Nationwide’s Health of Housing Markets Report

Select a quarter and then press “Play” to initiate the interactive map. To get the performance ranking for a specific MSA, zoom in or scroll over the map or click on the numerical ranking legend for wider comparisons.

Next Release: September 15, 2020

2020Q2 HoHM Report: Housing risks have increased, but not the rout seen during the Great Recession

  • The national LIHHM* dropped to the lowest since 2010 this quarter as the COVID-19 recession lead to record-breaking job losses in March and April, a key input for housing demand. But the national index only fell to a neutral ranking, reflecting positive pre-COVID trends for delinquencies and household growth which have yet to show an impact from the downturn.
  • Regionally, more than a quarter of MSAs across the country have a negative ranking in response to the significant decline in employment. This suggests a higher risk of a pullback in housing market readings over the next year in these local markets.
  • While home sales should contract this year, especially for existing homes, the housing market is expected to recover more quickly from this recession. Low mortgage rates, positive demographics, and a projected sharp rebound in economic growth should drive faster home buying and building during 2021.

Download HOHM Report

* Leading Index of Healthy Housing Markets (LIHHM): A data-driven view of the near-term performance of housing markets based upon current health indicators for the national housing market and 400 metropolitan statistical areas (MSAs) and divisions across the country.

Housing outlook falls to lowest level since 2010

The dramatic worsening of the labor market due to COVID-19 caused the national LIHHM to fall sharply this quarter. The current neutral reading of 100.3 indicates a mixed outlook with some concerns about housing sustainability over the next year. Homebuyer demand is expected to weaken in response to significant job losses and the likely deceleration of household formations in the quarters ahead. This should be partially offset by record-low mortgage rates and the projected recovery in the economy over the second half of 2020 and into 2021 and beyond. Delinquencies and foreclosures are likely to rise modestly but forbearance options for COVID-impacted homeowners could limit these increases. House price gains were solid in early 2020 and should remain positive due to supply constraints, especially in the market for existing homes.

Regionally, about a quarter of the LIHHM performance rankings are now negative, indicating higher risks to housing health in those local markets. Additionally, over half of the ratings are neutral, reflecting the widespread impact of COVID-19 on job conditions around the country. The breakdown of rankings for the MSAs is the weakest it has been since 2010 with only about 10 percent of markets now rated positively.

National LIHHM

Authored by Nationwide Economics



Senior Vice President, Chief Economist

David holds a doctorate in Economics and a master’s degree in Public Policy from the University of Michigan. Prior to Nationwide, David served as Chief Economist, Strategist and Head of Risk Analytics for The PMI Group, Inc., and Vice President and Chief Economist for Fannie Mae. David has also served as Chief Financial Economist at Wharton Econometrics and visiting scholar at the Federal Reserve Bank of Kansas City. His government experience has included roles with the President’s Council of Economic Advisors, U.S. Treasury Department and the Office of Special Trade Representative. He is a past President of the National Association for Business Economics.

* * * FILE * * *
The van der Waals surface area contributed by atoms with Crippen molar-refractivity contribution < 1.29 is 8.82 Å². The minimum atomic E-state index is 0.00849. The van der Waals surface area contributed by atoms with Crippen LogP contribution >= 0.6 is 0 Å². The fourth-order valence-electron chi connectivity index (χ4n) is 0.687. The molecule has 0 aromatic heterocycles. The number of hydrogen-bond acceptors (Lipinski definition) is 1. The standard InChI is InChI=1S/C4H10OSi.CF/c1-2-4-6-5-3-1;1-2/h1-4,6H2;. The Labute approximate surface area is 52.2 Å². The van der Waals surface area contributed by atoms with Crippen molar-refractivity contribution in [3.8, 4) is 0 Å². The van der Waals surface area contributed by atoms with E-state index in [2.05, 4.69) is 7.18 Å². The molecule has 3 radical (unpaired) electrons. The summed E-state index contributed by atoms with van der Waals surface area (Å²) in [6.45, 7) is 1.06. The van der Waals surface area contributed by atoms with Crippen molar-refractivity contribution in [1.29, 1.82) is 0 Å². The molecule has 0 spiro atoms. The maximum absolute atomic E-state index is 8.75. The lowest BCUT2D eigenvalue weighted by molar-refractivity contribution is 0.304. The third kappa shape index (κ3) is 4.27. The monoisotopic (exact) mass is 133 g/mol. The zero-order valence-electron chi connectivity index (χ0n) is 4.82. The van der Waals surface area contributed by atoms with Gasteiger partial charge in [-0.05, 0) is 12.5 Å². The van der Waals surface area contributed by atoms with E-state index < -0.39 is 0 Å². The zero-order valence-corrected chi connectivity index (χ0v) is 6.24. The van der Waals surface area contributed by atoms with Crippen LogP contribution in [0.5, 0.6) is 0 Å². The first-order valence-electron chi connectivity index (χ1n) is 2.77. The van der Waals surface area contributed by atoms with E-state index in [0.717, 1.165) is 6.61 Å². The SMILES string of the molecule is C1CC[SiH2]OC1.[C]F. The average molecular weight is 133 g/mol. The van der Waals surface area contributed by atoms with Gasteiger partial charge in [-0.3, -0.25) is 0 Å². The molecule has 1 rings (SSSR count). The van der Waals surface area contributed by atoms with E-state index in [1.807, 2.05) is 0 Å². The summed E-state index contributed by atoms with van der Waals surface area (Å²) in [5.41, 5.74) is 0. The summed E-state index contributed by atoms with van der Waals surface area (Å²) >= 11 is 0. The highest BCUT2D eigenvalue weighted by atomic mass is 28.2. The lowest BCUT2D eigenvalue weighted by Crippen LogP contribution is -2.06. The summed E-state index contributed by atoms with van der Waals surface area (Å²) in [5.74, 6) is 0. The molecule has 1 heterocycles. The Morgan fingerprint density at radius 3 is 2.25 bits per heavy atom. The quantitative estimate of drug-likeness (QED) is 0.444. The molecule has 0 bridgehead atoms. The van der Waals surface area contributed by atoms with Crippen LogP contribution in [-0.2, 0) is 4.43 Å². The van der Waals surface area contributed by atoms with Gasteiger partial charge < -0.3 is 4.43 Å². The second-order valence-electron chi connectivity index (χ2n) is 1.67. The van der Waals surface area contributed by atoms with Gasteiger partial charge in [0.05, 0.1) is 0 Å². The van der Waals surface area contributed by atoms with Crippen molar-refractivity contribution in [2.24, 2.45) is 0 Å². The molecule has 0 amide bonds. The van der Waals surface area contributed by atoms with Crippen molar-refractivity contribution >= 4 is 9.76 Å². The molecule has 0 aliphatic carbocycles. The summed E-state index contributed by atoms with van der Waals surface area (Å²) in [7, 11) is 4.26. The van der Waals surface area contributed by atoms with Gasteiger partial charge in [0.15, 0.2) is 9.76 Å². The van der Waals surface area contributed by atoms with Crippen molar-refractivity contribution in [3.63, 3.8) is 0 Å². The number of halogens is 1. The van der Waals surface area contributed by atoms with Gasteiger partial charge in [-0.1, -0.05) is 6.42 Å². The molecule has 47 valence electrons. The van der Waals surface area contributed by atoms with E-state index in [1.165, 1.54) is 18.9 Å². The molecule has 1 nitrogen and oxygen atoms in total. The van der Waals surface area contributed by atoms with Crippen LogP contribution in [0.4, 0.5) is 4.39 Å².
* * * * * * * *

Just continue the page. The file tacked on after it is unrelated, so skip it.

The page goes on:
a headshot of Bryan Jordan


Deputy Chief Economist

Bryan is a frequent author and knowledgeable source on economic topics, and has been featured in The Wall Street Journal and New York Times. Bryan holds degrees in Economics and Political Science from Miami University and has earned the Chartered Financial Analyst designation. He currently serves as Chairman of the Ohio Council on Economic Education and is a member of the Ohio Governor’s Council of Economic Advisors, the National Association for Business Economics, and the Bloomberg monthly economic forecasting panel.

a headshot of Ben Ayers


Senior Economist

Ben authors periodic economic analyses from the Nationwide Economics team, as well as commentary on key economic topics. Ben is also responsible for understanding and analyzing the enterprise business drivers to assist the strategic planning process. He holds a Master of Science in Economics from the Ohio State University, specializing in applied economic analysis, and a BSBA from the Fisher College of Business at the Ohio State University, with a focus on economics and international business.

Additional contributors: Andrew Adler, Brian Kirk and Daniel Vielhaber


This material is provided by Nationwide Economics and is general in nature. It is not intended as investment or economic advice, or a recommendation to buy or sell any security or adopt any investment strategy. Additionally, it does not take into account the specific investment objectives, tax and financial condition or particular needs of any specific person. We encourage you to seek the advice of an investment professional who can tailor a financial plan to meet your specific needs. The economic and market forecasts in this report reflect our opinion as of the date of this presentation/review and are subject to change without notice. These forecasts show a broad range of possible outcomes. Because they are subject to high levels of uncertainty, they may not reflect actual performance. Case studies and examples are for illustrative purposes only. We obtained certain information from sources deemed reliable, but we do not guarantee its accuracy, completeness or fairness.